Chasing the Ghost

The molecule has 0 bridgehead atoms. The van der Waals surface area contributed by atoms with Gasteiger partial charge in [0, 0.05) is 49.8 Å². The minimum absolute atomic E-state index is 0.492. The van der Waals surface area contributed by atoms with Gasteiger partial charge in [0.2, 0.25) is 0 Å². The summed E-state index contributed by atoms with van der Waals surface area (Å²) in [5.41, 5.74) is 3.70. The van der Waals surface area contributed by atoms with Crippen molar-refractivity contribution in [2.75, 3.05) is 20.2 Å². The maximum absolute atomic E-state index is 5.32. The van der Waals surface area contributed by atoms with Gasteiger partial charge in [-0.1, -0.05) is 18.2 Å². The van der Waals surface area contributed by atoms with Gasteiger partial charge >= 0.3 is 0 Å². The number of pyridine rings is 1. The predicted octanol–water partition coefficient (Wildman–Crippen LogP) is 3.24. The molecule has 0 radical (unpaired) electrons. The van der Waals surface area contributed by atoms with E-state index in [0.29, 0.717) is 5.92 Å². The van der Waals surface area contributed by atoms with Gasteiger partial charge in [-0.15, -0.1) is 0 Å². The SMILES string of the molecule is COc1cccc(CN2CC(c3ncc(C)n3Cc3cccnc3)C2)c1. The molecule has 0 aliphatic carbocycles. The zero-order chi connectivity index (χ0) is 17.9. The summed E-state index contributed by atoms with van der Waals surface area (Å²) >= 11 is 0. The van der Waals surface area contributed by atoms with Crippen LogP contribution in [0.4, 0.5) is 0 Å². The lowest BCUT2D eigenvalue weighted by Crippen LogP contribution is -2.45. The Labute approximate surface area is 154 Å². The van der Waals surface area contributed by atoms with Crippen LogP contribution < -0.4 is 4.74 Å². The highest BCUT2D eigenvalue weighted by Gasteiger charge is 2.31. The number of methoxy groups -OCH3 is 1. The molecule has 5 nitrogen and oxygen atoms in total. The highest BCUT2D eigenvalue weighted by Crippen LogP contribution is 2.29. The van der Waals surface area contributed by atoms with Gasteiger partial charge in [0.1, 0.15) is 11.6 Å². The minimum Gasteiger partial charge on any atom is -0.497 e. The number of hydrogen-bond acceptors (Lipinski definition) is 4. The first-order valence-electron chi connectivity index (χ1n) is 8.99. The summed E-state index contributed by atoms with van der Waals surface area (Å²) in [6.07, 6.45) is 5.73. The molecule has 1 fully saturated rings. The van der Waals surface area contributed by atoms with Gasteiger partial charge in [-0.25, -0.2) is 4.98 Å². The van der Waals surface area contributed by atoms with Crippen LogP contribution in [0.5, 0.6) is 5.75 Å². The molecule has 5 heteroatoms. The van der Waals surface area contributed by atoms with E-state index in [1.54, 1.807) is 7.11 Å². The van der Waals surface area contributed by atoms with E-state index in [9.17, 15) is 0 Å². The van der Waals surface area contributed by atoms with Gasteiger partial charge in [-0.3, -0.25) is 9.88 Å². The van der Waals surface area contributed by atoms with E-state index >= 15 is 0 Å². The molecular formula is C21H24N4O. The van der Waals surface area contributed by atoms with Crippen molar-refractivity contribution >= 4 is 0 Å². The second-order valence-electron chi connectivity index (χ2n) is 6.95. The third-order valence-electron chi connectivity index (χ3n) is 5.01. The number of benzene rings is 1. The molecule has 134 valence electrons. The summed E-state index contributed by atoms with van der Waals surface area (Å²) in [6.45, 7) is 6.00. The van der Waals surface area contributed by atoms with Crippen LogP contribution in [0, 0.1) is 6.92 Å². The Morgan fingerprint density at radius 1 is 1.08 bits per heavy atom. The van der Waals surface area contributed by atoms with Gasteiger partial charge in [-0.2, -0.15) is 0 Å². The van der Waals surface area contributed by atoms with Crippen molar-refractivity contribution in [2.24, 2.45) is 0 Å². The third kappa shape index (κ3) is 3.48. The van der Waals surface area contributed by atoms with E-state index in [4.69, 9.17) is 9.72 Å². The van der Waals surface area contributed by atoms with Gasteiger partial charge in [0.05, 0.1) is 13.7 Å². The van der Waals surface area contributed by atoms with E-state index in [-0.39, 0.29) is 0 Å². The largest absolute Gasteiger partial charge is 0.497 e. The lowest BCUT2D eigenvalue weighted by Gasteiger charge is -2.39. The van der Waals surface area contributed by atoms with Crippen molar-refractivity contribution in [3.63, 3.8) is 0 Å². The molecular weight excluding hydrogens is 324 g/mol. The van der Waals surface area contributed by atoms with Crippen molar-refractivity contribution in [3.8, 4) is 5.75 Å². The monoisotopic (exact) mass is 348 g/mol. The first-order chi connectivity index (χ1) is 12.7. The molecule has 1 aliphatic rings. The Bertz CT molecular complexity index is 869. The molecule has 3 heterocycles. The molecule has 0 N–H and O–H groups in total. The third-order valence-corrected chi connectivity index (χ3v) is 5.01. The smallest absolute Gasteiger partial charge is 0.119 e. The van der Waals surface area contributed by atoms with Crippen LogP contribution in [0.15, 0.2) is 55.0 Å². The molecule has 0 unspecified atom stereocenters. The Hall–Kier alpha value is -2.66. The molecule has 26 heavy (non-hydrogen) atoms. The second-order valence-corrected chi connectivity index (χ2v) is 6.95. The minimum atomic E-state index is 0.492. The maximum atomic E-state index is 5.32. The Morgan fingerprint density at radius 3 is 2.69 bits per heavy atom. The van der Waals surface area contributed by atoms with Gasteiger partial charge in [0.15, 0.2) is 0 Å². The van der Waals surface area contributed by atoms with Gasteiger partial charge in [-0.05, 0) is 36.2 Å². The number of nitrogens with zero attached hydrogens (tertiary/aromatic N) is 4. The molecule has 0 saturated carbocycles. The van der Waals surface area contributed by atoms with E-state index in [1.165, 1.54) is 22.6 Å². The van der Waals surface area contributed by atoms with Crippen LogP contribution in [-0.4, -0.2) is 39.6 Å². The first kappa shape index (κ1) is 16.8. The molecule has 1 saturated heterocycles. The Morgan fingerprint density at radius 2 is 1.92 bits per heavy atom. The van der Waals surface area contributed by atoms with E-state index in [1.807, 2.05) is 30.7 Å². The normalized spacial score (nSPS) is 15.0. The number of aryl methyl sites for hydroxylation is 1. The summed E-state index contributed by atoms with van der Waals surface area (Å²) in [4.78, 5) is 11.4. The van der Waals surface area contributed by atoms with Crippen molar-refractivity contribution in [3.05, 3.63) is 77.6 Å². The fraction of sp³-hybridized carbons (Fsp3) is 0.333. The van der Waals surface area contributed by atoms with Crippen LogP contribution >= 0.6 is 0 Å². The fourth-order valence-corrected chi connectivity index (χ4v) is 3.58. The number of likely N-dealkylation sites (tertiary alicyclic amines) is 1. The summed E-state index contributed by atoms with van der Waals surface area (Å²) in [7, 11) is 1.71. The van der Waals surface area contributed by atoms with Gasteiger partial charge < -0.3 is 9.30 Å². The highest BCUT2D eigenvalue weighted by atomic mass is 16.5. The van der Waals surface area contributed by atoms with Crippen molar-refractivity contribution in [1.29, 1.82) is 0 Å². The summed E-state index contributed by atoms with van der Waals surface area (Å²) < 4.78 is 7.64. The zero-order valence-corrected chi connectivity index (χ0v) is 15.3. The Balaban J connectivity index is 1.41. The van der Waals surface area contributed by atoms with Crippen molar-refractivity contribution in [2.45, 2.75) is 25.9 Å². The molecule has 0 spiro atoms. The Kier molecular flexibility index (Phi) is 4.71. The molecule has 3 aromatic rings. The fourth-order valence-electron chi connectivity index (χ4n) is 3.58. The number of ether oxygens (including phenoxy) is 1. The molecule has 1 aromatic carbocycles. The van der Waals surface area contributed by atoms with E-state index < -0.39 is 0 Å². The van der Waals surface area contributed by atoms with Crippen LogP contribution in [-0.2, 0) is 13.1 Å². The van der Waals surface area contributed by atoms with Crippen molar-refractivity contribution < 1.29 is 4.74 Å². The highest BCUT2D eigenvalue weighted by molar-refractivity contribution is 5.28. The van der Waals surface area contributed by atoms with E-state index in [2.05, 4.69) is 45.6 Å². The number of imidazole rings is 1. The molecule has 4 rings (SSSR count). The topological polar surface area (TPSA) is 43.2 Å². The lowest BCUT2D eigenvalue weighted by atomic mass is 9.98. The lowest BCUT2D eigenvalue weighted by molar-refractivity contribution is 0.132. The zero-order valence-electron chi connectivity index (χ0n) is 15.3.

It is always sad when good ideas and musicianship, detailed arrangements, and especially lush female vocals get used for evil. This evil, also known as goth, plagues our nation, and as I see it, stands in the way of a truly civilized society. Collide liked all the wrong aspects of Cocteau Twins and Portishead, opting for the more generic spookiness from the Godfather of Goth, Trent Reznor. And no matter how cool you think you are, you know that some of the sounds on those NIN CDs you left at your parents’ house are amazing. Every song on Chasing the Ghost is a melodramatic juxtaposition of samples, guitars, and generally atmospheric noise. All of the instrumental aspects alone are sensational, dreamy, haunting, and droning. But as songs, each track is an unhealthy dose of music noir. The poetic lyrics remind me of all those shitty poems featured in high school literary ‘zines. A sparser vocal approach, much lower in the mix, and a stronger emphasis on noisy atmospheric stuff will put these songs where they belong: during the credits of movies like Seven, Doom Generation, and Dracula 2000.